401(k) rules; purchasing bonds; buying pre-owned cars
New hardship rules for 401(k) plans
Last year my widowed mom bought a condominium and then lost her job unexpectedly. She hasn't found other work and soon may not be able to make the mortgage payments. If necessary, can I take a hardship withdrawal from my 401(k) plan to keep the bank from foreclosing on her home?
Possibly. Until recently such withdrawals were permitted only for hardships facing plan participants, their spouses, or their dependents, but last year's pension act extended that to include participants' primary beneficiaries. So even if your mother isn't your dependent, if you add her as a plan beneficiary you may be able to take the distribution penalty-tax free. Since the money would be necessary to prevent foreclosure on her home, the need would be considered immediate and heavy, which satisfies part one of the hardship definition. Part two is that she must not be able to get the funds elsewhere-by selling other assets, for example.
How many bonds do you need?
I have a sizable portfolio, stocks mostly, but after the mini market correction in March I want to add more bonds to it. If I go with individual issues, how many will I need to be diversified enough?
At least 10. At approximately $5,000 a pop, that means you'll have to commit $50,000 or more to the bond portion of your portfolio. The more bonds you have, the smaller the hit you'll take if an issuer stops paying you interest or defaults completely. To further protect yourself, choose different types of bonds, including corporates, municipals, and Treasuries, and get them from a variety of issuers. If safety is your top priority, also stick with bonds that earn the highest grades (A- to AAA) from rating services such as Moody's ( http://www.moodys.com) and Standard & Poor's ( http://www.standardandpoors.com). For more on municipal bonds in particular, see "Investing in munis: A smart move?".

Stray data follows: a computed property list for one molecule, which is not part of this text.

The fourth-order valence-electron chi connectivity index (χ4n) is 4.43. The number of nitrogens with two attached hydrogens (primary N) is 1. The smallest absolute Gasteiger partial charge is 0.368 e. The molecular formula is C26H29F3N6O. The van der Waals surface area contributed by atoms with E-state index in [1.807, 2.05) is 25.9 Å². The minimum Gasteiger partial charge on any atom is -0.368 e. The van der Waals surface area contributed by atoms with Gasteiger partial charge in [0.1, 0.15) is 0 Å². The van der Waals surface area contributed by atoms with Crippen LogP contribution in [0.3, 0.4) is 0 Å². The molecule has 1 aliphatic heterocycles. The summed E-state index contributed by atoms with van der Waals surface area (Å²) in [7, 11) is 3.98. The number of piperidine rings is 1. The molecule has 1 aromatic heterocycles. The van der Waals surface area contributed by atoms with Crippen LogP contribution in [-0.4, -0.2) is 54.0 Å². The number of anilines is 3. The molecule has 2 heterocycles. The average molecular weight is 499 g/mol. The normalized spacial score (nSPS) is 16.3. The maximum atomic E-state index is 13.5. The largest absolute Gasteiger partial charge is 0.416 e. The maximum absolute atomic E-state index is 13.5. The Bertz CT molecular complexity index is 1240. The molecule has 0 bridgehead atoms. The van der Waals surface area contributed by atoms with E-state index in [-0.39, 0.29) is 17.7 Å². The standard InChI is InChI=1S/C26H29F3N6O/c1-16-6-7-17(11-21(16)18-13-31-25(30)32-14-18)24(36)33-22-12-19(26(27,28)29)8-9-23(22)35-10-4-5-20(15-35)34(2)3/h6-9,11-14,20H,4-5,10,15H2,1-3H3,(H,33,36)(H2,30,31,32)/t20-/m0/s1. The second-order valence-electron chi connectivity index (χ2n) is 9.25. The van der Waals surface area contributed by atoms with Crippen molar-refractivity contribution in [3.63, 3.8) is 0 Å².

Buying a used car that has a warranty
I need to buy a used car for my daughter, and a friend says I should consider certified pre-owned cars from local dealerships. That way if something's wrong with the car it'll be covered under warranty. How similar are these CPO programs?
They can vary significantly, so compare the details. First make sure that you'd get an extension of the manufacturer's original warranty rather than a service contract from a local dealer that requires you to go to that dealership for repairs, accept substitute parts rather than original equipment from the manufacturer, or make other compromises. Compare CPO programs from different automakers as well. Some warranties last longer or cover more parts of the car than others, and the additional perks offered (such as trip interruption benefits and financing options) differ from manufacturer to manufacturer as well. You can find out about CPO program specifics at each company's website, at http://www.edmunds.com (click on Certified Pre-Owned, then on How to Buy a Certified Pre-Owned Vehicle), or http://www.cars.com (click on Shopping Advice).
Send your money management questions to: MMQA Editor, Medical Economics, 123 Tice Blvd., Woodcliff Lake, NJ 07677-7664, or send an e-mail to firstname.lastname@example.org (please include your regular postal address).